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23 Oct 2020 21:52
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  •   Home > News > Politics

    Scott Morrison urges sharing of COVID-19 vaccine in his United Nations speech

    In a video-link to the UN General Assembly, the Prime Minister tells the member states they have a "moral responsibility" to share COVID-19 vaccines.

    Prime Minister Scott Morrison told members of the United Nations they have a "moral responsibility" to share any effective vaccine for COVID-19 with the world or face judgement from humanity.

    The Prime Minister spoke this morning via video-link to the UN General Assembly, which is being held virtually this year due to the coronavirus pandemic.

    "Whoever finds the vaccine must share it. This is a global responsibility, and it's a moral responsibility, for a vaccine to be shared far and wide," Mr Morrison said.

    "Some might see short-term advantage, or even profit. I assure you to anyone who may think along those lines, humanity will have a very long memory and be a very, very severe judge."

    He added that Australia has pledged to share with the world any discoveries made in its three local COVID-19 vaccine trials.

    "If we find the vaccine we will share it. That's the pledge we all must make," he said.

    The Australian Government has spent $6 million to help fund the research and development of potential vaccines from the Doherty Institute, the Monash Institute of Pharmaceutical Sciences and the University of Sydney.

    Morrison defends Australian-led efforts for WHO investigation in China

    The Prime Minister also said there is a "clear mandate" for Australian-led efforts to push for an international investigation into the origins of the coronavirus.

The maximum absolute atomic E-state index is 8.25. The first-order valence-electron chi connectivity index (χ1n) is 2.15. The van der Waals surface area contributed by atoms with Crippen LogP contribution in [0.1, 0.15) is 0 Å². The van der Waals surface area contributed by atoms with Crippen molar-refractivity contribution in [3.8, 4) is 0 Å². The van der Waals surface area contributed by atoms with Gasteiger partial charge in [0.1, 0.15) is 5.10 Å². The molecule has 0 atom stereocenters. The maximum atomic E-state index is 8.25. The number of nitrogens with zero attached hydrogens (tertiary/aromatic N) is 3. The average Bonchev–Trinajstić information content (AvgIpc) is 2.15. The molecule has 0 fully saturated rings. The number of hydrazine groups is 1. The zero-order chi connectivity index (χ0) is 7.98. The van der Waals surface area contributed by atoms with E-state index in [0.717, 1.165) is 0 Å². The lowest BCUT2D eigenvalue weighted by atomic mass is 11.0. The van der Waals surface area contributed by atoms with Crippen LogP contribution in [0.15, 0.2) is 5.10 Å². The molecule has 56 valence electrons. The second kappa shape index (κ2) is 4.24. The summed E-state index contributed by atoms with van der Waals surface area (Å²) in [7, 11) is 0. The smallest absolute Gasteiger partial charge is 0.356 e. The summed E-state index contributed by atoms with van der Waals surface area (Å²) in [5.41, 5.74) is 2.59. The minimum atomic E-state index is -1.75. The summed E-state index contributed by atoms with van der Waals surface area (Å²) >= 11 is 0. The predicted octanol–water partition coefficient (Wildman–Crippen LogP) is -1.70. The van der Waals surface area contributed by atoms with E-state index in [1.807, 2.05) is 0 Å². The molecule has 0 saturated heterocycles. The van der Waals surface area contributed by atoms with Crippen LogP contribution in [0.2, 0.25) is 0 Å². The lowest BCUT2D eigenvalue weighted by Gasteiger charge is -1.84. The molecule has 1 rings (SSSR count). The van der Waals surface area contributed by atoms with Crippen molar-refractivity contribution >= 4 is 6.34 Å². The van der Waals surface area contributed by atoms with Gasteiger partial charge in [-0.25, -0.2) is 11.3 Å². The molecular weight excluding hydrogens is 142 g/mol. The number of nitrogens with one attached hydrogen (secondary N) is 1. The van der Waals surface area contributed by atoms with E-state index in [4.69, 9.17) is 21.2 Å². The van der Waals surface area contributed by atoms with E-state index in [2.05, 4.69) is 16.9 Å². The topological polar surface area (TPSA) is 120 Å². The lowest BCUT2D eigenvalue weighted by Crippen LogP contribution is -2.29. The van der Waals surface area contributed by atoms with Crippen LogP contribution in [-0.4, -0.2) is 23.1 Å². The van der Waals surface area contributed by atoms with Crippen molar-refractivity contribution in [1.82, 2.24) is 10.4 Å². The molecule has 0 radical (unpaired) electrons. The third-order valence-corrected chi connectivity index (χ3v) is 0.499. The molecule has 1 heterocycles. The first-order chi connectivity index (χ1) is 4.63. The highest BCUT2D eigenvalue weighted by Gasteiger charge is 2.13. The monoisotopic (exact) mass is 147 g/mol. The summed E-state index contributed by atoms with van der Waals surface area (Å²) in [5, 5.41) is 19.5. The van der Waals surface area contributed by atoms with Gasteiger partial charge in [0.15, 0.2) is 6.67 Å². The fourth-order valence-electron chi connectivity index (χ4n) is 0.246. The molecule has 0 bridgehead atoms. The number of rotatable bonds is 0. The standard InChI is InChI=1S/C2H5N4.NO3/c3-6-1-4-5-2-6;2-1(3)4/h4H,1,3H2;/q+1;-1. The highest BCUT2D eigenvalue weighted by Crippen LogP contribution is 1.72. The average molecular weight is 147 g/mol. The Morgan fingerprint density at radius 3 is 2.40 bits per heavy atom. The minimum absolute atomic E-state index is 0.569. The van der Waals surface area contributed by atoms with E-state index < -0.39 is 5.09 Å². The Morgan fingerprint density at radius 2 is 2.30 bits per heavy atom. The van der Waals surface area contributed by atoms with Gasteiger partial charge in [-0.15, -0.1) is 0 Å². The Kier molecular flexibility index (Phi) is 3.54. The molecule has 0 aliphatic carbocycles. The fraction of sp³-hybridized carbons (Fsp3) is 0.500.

"Australia strongly advocated for this review … to identify the zoonotic source of the COVID-19 virus and how it was transmitted to humans," he said.

    "This virus has inflicted a calamity on our world and its peoples. We must do all we can to understand what happened for no other purpose than to prevent it from happening again."

    Despite its initial objections, China ultimately agreed to co-sponsor the resolution at the World Health Assembly in May this year, calling for an independent review into the handling of the coronavirus pandemic.

    In July, a team of World Health Organisation investigators travelled to the Chinese city of Wuhan, the presumed epicentre for the novel coronavirus.

    The WHO probe came amid worsening relations between China and Australia, which saw Beijing impose tariffs on Australian barley, bans on some Australian beef, restrictions on coal and an investigation into wine.

    "As we try to control the spread of COVID-19, we also need to shine a spotlight on the dangers of disinformation," the Prime Minister said.

    "Disinformation costs lives, and creates a climate of fear and division."

    The Prime Minister also delivered pointed comments about China's heavily contested territorial claims in the Indo-Pacific, without mentioning the super-power by name.

    "We value rules that protect sovereignty, peace and security, and curb the excessive use of power," he said.

    "This includes ensuring that competing territorial and maritime claims are based on, and determined in line with, international law, including the United Nations Convention on the Law of the Sea."

    In a letter to the United Nations in July, Australia formerly declared Beijing's territorial claims in the South China Sea had "no legal basis" and were "inconsistent" with international law.

    A UN General Assembly like no other

    The UN General Assembly was forced online because of the difficulties in arranging overseas travel during the pandemic.

    New York also requires all international visitors arriving in the city to quarantine for 14 days.

    The US President Donald Trump, China's Xi Jinping and Russia's Vladimir Putin have all delivered their speeches via video link.

    Mr Trump praised his handling of the pandemic within the US, and accused Beijing of "allowing flights to leave China and infect the world".

    China's President Xi Jinping defended his country's response to the coronavirus pandemic.

    He also announced that China aims to see CO2 emissions "peak" before 2030, and to achieve carbon neutrality by 2060.

    © 2020 ABC Australian Broadcasting Corporation. All rights reserved

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